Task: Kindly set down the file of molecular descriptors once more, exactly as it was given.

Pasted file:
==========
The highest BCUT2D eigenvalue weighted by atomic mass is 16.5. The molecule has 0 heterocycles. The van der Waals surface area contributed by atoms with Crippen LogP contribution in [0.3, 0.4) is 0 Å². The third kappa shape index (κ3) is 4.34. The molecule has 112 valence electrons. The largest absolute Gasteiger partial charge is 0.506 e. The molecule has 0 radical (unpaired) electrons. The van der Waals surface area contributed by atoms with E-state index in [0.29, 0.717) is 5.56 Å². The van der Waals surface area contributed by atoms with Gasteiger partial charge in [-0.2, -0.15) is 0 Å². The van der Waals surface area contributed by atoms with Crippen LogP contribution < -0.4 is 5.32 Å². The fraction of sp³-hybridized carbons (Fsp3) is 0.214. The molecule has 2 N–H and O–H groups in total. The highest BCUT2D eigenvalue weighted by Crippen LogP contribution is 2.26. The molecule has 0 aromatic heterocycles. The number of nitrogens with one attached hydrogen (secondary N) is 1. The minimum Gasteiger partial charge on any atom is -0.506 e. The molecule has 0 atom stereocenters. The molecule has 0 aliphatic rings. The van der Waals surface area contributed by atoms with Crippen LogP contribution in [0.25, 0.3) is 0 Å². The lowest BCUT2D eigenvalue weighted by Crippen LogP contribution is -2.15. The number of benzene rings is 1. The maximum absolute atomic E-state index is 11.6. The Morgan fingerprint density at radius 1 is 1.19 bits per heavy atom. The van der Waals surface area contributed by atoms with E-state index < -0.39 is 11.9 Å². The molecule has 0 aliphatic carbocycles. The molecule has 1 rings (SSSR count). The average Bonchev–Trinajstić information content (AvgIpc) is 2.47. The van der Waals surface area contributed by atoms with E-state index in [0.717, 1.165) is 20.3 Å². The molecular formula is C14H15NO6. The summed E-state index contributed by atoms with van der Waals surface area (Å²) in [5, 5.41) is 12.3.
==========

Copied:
The highest BCUT2D eigenvalue weighted by atomic mass is 16.5. The molecule has 0 heterocycles. The van der Waals surface area contributed by atoms with Crippen LogP contribution in [0.3, 0.4) is 0 Å². The third kappa shape index (κ3) is 4.34. The molecule has 112 valence electrons. The largest absolute Gasteiger partial charge is 0.506 e. The molecule has 0 radical (unpaired) electrons. The van der Waals surface area contributed by atoms with E-state index in [0.29, 0.717) is 5.56 Å². The van der Waals surface area contributed by atoms with Gasteiger partial charge in [-0.2, -0.15) is 0 Å². The van der Waals surface area contributed by atoms with Crippen LogP contribution < -0.4 is 5.32 Å². The fraction of sp³-hybridized carbons (Fsp3) is 0.214. The molecule has 2 N–H and O–H groups in total. The highest BCUT2D eigenvalue weighted by Crippen LogP contribution is 2.26. The molecule has 0 aromatic heterocycles. The number of nitrogens with one attached hydrogen (secondary N) is 1. The minimum Gasteiger partial charge on any atom is -0.506 e. The molecule has 0 atom stereocenters. The molecule has 0 aliphatic rings. The van der Waals surface area contributed by atoms with Crippen LogP contribution in [0.25, 0.3) is 0 Å². The lowest BCUT2D eigenvalue weighted by Crippen LogP contribution is -2.15. The number of benzene rings is 1. The maximum absolute atomic E-state index is 11.6. The Morgan fingerprint density at radius 1 is 1.19 bits per heavy atom. The van der Waals surface area contributed by atoms with E-state index < -0.39 is 11.9 Å². The molecule has 0 aliphatic carbocycles. The molecule has 1 rings (SSSR count). The average Bonchev–Trinajstić information content (AvgIpc) is 2.47. The van der Waals surface area contributed by atoms with E-state index in [0.717, 1.165) is 20.3 Å². The molecular formula is C14H15NO6. The summed E-state index contributed by atoms with van der Waals surface area (Å²) in [5, 5.41) is 12.3.